In Figure 8, we focused on the retail trader's actionable “daily returns” (calculated by the difference between each day’s open and close) for every buy recommendation between 2016 and 2021. The general idea is that each of the 8000+ stock picks move randomly up or down a few percentages on a given day, but if their mean “daily return” is significantly higher or lower compared to the previous dates after Cramer’s announcement, there is a high chance that Cramer’s recommendation had a real impact on the stock prices, given the one common connection for all of them is their appearance on his show.

Figure 8 examined the “daily returns” distribution between the time interval [1,1] and tested whether there were any significant differences between those days. To avoid bombarding readers with too much data, only 2016 and 2021 results are shown below.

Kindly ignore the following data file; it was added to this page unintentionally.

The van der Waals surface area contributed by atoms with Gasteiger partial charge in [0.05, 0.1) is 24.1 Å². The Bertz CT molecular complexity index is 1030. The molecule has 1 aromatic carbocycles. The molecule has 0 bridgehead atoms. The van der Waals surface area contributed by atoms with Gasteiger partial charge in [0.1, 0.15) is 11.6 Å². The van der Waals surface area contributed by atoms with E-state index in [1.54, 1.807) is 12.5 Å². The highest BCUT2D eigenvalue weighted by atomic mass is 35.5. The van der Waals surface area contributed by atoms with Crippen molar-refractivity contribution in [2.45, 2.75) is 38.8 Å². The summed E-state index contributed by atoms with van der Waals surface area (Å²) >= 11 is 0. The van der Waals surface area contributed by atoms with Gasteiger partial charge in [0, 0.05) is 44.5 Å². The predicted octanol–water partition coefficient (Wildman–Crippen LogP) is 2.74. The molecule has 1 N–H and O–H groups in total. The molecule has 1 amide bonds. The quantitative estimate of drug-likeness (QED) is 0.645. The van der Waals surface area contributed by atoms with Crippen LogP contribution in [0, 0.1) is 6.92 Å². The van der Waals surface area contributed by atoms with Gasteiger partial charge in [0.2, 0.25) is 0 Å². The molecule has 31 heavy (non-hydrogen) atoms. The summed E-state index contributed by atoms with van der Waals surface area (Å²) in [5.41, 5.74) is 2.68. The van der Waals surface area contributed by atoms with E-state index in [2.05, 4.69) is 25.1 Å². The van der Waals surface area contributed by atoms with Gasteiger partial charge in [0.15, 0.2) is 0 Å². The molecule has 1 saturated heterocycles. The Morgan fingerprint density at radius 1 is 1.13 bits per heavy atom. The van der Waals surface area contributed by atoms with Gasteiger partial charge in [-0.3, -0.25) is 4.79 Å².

For each figure, the small panels represent a month, and the three violin plots represent the day before the Mad Money show (Red), the day the stock was recommended (Green), and one day after (Blue). The shape of each violin gives us the distribution of “daily returns”, where the plot is the widest is where the majority of data points are located. We can see the general shapes are similar between the 3 colored violin plots in each month, this means the open-close difference between the 3 dates are similar for most of the buy recommendations, consistent with the previous results in this report and others. The differences (extreme long ends) are from a subpopulation of stocks, possibly smaller cap and growth stocks similar to what Bolster and Trahan found. The most noticeable difference could be observed in May 2016 (Figure 8, 2016, Month 5) where the show’s next day return is significantly lower than the show date and day before. At the same time, the show date daily return isn't that much different from the previous date. This is a pattern suggesting Cramer’s mention in May 2016 likely made a difference after his show’s announcement, since nothing happened before the show. Combined with where the mean lies (“wide waist”), in this case, Cramer’s mentions in May actually ended up significantly dragging the daily performance of those stocks.